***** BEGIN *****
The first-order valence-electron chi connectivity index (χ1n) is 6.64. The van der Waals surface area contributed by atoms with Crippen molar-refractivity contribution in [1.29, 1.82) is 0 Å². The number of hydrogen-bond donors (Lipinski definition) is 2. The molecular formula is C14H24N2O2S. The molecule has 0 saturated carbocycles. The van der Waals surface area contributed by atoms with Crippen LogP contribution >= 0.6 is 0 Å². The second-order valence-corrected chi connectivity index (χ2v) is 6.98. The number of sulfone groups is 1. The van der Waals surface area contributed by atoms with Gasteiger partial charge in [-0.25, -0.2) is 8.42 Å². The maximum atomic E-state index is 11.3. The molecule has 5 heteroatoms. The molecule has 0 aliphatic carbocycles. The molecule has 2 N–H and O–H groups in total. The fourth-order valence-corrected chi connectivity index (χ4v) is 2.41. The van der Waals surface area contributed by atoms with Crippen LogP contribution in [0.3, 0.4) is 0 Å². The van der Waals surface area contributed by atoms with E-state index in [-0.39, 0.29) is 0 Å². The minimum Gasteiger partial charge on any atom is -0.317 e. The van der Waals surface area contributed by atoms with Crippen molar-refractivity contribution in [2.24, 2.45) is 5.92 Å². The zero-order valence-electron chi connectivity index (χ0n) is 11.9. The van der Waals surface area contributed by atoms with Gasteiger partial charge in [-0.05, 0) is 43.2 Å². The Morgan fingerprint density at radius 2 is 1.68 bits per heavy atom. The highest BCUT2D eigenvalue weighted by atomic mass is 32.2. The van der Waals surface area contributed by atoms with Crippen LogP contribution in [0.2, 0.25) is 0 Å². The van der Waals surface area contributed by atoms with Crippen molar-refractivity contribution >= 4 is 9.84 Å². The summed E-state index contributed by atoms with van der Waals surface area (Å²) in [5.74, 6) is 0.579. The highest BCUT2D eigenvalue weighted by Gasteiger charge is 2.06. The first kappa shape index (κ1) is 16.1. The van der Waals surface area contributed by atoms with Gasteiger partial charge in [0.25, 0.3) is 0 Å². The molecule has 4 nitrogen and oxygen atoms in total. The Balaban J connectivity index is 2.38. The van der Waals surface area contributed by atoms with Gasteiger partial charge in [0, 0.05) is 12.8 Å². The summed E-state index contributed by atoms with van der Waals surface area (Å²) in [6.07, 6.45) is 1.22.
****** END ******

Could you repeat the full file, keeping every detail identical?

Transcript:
The first-order valence-electron chi connectivity index (χ1n) is 6.64. The van der Waals surface area contributed by atoms with Crippen molar-refractivity contribution in [1.29, 1.82) is 0 Å². The number of hydrogen-bond donors (Lipinski definition) is 2. The molecular formula is C14H24N2O2S. The molecule has 0 saturated carbocycles. The van der Waals surface area contributed by atoms with Crippen LogP contribution >= 0.6 is 0 Å². The second-order valence-corrected chi connectivity index (χ2v) is 6.98. The number of sulfone groups is 1. The van der Waals surface area contributed by atoms with Gasteiger partial charge in [-0.25, -0.2) is 8.42 Å². The maximum atomic E-state index is 11.3. The molecule has 5 heteroatoms. The molecule has 0 aliphatic carbocycles. The molecule has 2 N–H and O–H groups in total. The fourth-order valence-corrected chi connectivity index (χ4v) is 2.41. The van der Waals surface area contributed by atoms with Crippen LogP contribution in [0.3, 0.4) is 0 Å². The van der Waals surface area contributed by atoms with E-state index in [-0.39, 0.29) is 0 Å². The minimum Gasteiger partial charge on any atom is -0.317 e. The van der Waals surface area contributed by atoms with Crippen molar-refractivity contribution in [2.24, 2.45) is 5.92 Å². The zero-order valence-electron chi connectivity index (χ0n) is 11.9. The van der Waals surface area contributed by atoms with Gasteiger partial charge in [-0.05, 0) is 43.2 Å². The Morgan fingerprint density at radius 2 is 1.68 bits per heavy atom. The highest BCUT2D eigenvalue weighted by atomic mass is 32.2. The van der Waals surface area contributed by atoms with Crippen LogP contribution in [0.2, 0.25) is 0 Å². The van der Waals surface area contributed by atoms with Crippen molar-refractivity contribution >= 4 is 9.84 Å². The summed E-state index contributed by atoms with van der Waals surface area (Å²) in [5.74, 6) is 0.579. The highest BCUT2D eigenvalue weighted by Gasteiger charge is 2.06. The first kappa shape index (κ1) is 16.1. The van der Waals surface area contributed by atoms with Gasteiger partial charge in [0.25, 0.3) is 0 Å². The molecule has 4 nitrogen and oxygen atoms in total. The Balaban J connectivity index is 2.38. The van der Waals surface area contributed by atoms with Gasteiger partial charge in [0, 0.05) is 12.8 Å². The summed E-state index contributed by atoms with van der Waals surface area (Å²) in [6.07, 6.45) is 1.22.